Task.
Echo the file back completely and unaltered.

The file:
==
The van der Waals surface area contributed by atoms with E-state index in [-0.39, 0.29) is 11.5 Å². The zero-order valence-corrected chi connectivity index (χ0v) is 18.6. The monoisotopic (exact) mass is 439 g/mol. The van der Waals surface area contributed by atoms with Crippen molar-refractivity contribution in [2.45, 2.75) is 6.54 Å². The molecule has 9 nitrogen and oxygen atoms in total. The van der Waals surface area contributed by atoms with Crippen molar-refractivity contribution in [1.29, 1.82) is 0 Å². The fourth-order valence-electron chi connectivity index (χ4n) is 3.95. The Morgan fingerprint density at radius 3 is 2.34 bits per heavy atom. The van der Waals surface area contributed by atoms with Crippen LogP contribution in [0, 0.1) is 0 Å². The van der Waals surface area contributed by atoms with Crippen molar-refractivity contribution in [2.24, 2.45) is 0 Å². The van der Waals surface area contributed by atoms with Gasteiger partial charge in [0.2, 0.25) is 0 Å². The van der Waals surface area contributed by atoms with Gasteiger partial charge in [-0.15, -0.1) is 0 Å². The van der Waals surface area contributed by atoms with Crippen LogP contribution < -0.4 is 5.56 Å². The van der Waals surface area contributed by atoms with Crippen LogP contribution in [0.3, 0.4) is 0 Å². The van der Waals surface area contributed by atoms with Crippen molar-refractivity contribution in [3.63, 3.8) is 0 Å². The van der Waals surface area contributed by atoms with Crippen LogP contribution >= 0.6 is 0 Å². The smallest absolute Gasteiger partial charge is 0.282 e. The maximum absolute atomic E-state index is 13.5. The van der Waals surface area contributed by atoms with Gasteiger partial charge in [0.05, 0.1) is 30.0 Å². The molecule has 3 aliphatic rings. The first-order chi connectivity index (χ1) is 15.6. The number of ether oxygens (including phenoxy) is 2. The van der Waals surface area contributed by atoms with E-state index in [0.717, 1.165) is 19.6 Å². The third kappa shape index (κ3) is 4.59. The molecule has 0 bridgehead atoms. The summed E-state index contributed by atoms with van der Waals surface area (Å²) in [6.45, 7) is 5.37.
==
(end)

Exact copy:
The van der Waals surface area contributed by atoms with E-state index in [-0.39, 0.29) is 11.5 Å². The zero-order valence-corrected chi connectivity index (χ0v) is 18.6. The monoisotopic (exact) mass is 439 g/mol. The van der Waals surface area contributed by atoms with Crippen molar-refractivity contribution in [2.45, 2.75) is 6.54 Å². The molecule has 9 nitrogen and oxygen atoms in total. The van der Waals surface area contributed by atoms with Crippen molar-refractivity contribution in [1.29, 1.82) is 0 Å². The fourth-order valence-electron chi connectivity index (χ4n) is 3.95. The Morgan fingerprint density at radius 3 is 2.34 bits per heavy atom. The van der Waals surface area contributed by atoms with Crippen LogP contribution in [0, 0.1) is 0 Å². The van der Waals surface area contributed by atoms with Crippen molar-refractivity contribution in [2.24, 2.45) is 0 Å². The van der Waals surface area contributed by atoms with Gasteiger partial charge in [0.2, 0.25) is 0 Å². The van der Waals surface area contributed by atoms with Gasteiger partial charge in [-0.15, -0.1) is 0 Å². The van der Waals surface area contributed by atoms with Crippen LogP contribution < -0.4 is 5.56 Å². The van der Waals surface area contributed by atoms with Crippen LogP contribution in [0.3, 0.4) is 0 Å². The van der Waals surface area contributed by atoms with Crippen molar-refractivity contribution in [3.63, 3.8) is 0 Å². The van der Waals surface area contributed by atoms with Crippen LogP contribution >= 0.6 is 0 Å². The smallest absolute Gasteiger partial charge is 0.282 e. The maximum absolute atomic E-state index is 13.5. The van der Waals surface area contributed by atoms with Gasteiger partial charge in [0.05, 0.1) is 30.0 Å². The molecule has 3 aliphatic rings. The first-order chi connectivity index (χ1) is 15.6. The number of ether oxygens (including phenoxy) is 2. The van der Waals surface area contributed by atoms with E-state index in [0.717, 1.165) is 19.6 Å². The third kappa shape index (κ3) is 4.59. The molecule has 0 bridgehead atoms. The summed E-state index contributed by atoms with van der Waals surface area (Å²) in [6.45, 7) is 5.37.